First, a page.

The multi-color print reads very dark in the photos. The contrast isn't quite so stark in person. You can see that I tried to distribute it evenly over the surface of the quilt. That helps, I think. I had to take off the bottom "border" after I first assembled it because it was a quarter of an inch narrower than the rest of the quilt top. I enjoy improvisational piecing but that would have been a construction challenge I wasn't willing to cope with. So I took out the checkerboard unit, made a wider one, and put it all back together. Much better! Now it just needs to be layered and quilted or tied. I'm not sure whether I have a piece of batting in house that will fit this quilt. It's been too hot to go digging in the closet to find out. And I got distracted by a new project. But more about that later...
A few days back I finished filling out the tree trunk on my journal quilt with sequins. I really like the way it looks. I have a couple of ideas about where to go next with it but haven't made up my mind yet. It's been pretty muggy and warm here since then and I have not been inclined to do handwork as a result. Too sticky!
And speaking of sticky, if I don't get back to the sewing machine now it will be too hot to do the pressing that needs to be done inbetween seams...
Monday, July 16, 2007
5 Things To Do Before I Die:
Overcome or recover from my chemical sensitivities
Make a family heritage quilt
Swim with dolphins
Visit the American Visionary Museum and Charm City Cakes in Baltimore, Maryland
Go to Lego Land (with or without grandchildren!)
5 Things I Can Do:
Visually identify nearly all of the dog breeds currently recognized by the AKC
Give a man a decent haircut
Read in a moving vehicle - as long as there's no scenery to look at!
Always find room for more beads, sequins, or fabric!
5 Things I Cannot Do... Yet:
Eat pizza, grilled cheese sandwiches, strawberry shortcake (and a whole host of other yummie foods)
Keep a clean house
Decide what picture or image to use for my blog portrait
Stop eating chocolate (I found one that falls within my dietary restrictions!)
Move to a Caribbean island
5 Things That Attract Me to the Opposite Sex:
A healthy sense of humor
5 Celebrity Crushes:
Cap'n Jack Sparrow
5 People I'd Like to Do This (Tag! You're it!):
Atet at Quilting in Cornfields
Barb at Why Not?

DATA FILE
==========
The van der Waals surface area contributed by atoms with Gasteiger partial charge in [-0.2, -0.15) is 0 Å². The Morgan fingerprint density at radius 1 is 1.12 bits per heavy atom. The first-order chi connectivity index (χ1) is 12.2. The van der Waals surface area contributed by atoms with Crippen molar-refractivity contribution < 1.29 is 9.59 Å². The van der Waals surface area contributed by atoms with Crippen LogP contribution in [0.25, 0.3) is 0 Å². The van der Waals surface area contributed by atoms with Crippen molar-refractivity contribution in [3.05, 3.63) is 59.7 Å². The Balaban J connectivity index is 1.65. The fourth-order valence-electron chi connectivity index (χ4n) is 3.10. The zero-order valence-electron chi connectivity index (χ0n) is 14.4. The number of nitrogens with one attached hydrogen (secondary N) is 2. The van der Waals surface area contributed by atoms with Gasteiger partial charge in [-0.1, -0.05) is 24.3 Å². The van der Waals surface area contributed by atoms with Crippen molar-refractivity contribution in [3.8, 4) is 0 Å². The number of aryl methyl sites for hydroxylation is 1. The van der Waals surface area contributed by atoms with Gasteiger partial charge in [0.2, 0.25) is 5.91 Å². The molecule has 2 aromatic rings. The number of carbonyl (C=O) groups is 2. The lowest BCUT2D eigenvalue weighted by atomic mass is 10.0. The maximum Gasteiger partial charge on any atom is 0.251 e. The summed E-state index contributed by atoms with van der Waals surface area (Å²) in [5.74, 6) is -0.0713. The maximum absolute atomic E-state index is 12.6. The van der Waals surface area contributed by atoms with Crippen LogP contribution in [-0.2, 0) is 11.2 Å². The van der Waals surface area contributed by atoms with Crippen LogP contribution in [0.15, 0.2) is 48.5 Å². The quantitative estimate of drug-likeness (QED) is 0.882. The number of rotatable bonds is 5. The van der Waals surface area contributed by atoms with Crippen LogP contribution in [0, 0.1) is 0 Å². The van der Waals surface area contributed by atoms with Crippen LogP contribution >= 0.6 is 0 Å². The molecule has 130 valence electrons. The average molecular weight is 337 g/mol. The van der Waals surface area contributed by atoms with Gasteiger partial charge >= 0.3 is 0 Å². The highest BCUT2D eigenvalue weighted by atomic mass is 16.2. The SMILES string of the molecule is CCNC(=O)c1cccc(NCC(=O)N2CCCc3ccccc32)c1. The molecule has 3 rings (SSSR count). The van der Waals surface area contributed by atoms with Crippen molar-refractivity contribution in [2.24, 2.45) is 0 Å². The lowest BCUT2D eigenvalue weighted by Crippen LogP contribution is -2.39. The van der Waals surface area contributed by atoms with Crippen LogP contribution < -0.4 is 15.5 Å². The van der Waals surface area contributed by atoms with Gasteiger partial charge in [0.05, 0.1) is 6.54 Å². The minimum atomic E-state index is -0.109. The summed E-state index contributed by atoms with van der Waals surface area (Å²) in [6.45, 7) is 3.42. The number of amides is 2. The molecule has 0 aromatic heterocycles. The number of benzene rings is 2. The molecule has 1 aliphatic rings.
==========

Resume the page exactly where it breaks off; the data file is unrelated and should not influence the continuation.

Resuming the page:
Janet at I'm Going Crazy; You Come Too
This was fun to do. I came up with twice as many Celebrity Crushes as I needed! What does that say about me? Coming up with things I Can Do was a bit of a challenge. Made me think outisde of the box as it were. Figuring out who to tag was the hardest part! I read so many blogs in a given week, across so many different categories of interest, it was difficult to know who might be of a mind to play this game. Hopefully I have chosen well. Now I have to go tell them they've been tagged!
I do have a show and tell for later today...
Saturday, July 14, 2007
I ordered three pieces of yardage from eQuilter.comfor this quilt. The fabric on the left (below) was intended to set the blocks together. The blue dotty print will be the binding.
Below is the print I bought for the backing. It was especially appropriate because DD was my ladybug when she was little and she now has a thing for frogs. I love the good wishes that are printed all around the frogs and bugs and leaves. They are exactly what I hope for for this new GD. I only wish the fabric itself was a little softer to the touch. Hopefully it will soften up with repeated launderings!
This morning I have been framing up the house blocks with the multicolor print. The new fabric is a little darker/grayer than I'd like but it works with those colors and prints from years ago. DD was just here and she's happy with it so I guess I'll keep working with it the way it is. I prefer the brighter, clearer colors that I have been using in more recent years but I'll just have to deal with it! My current challenge is to figure out how I want to include those pinwheel blocks (which were originally made for DD's first "big girl" quilt) at the top and bottom...
While DD was here she showed me a quilt she'd purchased at a garage sale last weekend. I wish I'd thought to take a picture of it while she was here! Rats! It's only a baby quilt (if that) but it's made of a mix of fabrics - some vintage - that some of us are suckers for. Nine patch blocks set with alternate squares of solid burgundy, set in rows that were sashed with a sweet pink and red heart print and a light blue dress fabric that had a gold thread going through it and I don't remember what all else. There was a seersucker stripe in one of the 9 Ptaches. It had a border all the way around and was tied with long strings of something white-ish. Could have been string or maybe crochet cotton. An adorable little quilt that she got for $1.00! In really good shape too. I am so proud of her for thinking that quilt was worth rescuing. Yeah! Daughter after my own heart, even if she doesn't sew a stitch!
Wednesday, July 11, 2007
For your viewing pleasure today we have "The Luv Shack." I made this as a Valentine for my DH seven years ago. It might measure 8" x 10". It's certainly no bigger than that!
I have been tagged by Finn at Pieces From My Scrapbag to do a meme. This will be my first one ever! I'm having to spend some time thinking about my answers so I plan to respond to her "Monday MeMe" on Monday next. Stay tuned!
Monday, July 9, 2007
I want to send out a note of thanks for the compliments on my recent work. Your little notes lift my spirits where nothing else seems able to. Thank you for taking the time to stop by, have a look, and leave a comment.
Hopefully I can lose myself in beads and sequins or seaming fabrics together until this passes. Until then...